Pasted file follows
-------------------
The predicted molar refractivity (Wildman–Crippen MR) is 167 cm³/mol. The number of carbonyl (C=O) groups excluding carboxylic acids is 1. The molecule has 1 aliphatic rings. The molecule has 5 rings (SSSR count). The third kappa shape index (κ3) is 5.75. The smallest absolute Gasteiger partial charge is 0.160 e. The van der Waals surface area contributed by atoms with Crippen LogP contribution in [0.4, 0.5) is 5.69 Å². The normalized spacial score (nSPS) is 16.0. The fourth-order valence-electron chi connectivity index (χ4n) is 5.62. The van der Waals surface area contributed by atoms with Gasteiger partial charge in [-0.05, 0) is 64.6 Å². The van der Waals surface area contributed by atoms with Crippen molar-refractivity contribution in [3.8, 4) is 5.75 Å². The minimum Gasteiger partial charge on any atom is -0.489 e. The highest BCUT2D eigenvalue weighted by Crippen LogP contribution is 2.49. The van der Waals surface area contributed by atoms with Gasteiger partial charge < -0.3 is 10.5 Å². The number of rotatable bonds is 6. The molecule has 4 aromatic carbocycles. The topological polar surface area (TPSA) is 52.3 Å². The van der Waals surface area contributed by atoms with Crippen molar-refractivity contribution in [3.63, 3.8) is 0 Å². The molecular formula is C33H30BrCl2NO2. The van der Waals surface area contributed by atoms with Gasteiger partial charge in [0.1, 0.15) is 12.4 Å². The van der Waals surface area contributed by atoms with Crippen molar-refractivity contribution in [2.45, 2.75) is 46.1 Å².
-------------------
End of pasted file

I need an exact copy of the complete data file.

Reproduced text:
The predicted molar refractivity (Wildman–Crippen MR) is 167 cm³/mol. The number of carbonyl (C=O) groups excluding carboxylic acids is 1. The molecule has 1 aliphatic rings. The molecule has 5 rings (SSSR count). The third kappa shape index (κ3) is 5.75. The smallest absolute Gasteiger partial charge is 0.160 e. The van der Waals surface area contributed by atoms with Crippen LogP contribution in [0.4, 0.5) is 5.69 Å². The normalized spacial score (nSPS) is 16.0. The fourth-order valence-electron chi connectivity index (χ4n) is 5.62. The van der Waals surface area contributed by atoms with Gasteiger partial charge in [-0.05, 0) is 64.6 Å². The van der Waals surface area contributed by atoms with Crippen molar-refractivity contribution in [3.8, 4) is 5.75 Å². The minimum Gasteiger partial charge on any atom is -0.489 e. The highest BCUT2D eigenvalue weighted by Crippen LogP contribution is 2.49. The van der Waals surface area contributed by atoms with Gasteiger partial charge < -0.3 is 10.5 Å². The number of rotatable bonds is 6. The molecule has 4 aromatic carbocycles. The topological polar surface area (TPSA) is 52.3 Å². The van der Waals surface area contributed by atoms with Crippen molar-refractivity contribution in [3.63, 3.8) is 0 Å². The molecular formula is C33H30BrCl2NO2. The van der Waals surface area contributed by atoms with Gasteiger partial charge in [0.1, 0.15) is 12.4 Å². The van der Waals surface area contributed by atoms with Crippen molar-refractivity contribution in [2.45, 2.75) is 46.1 Å².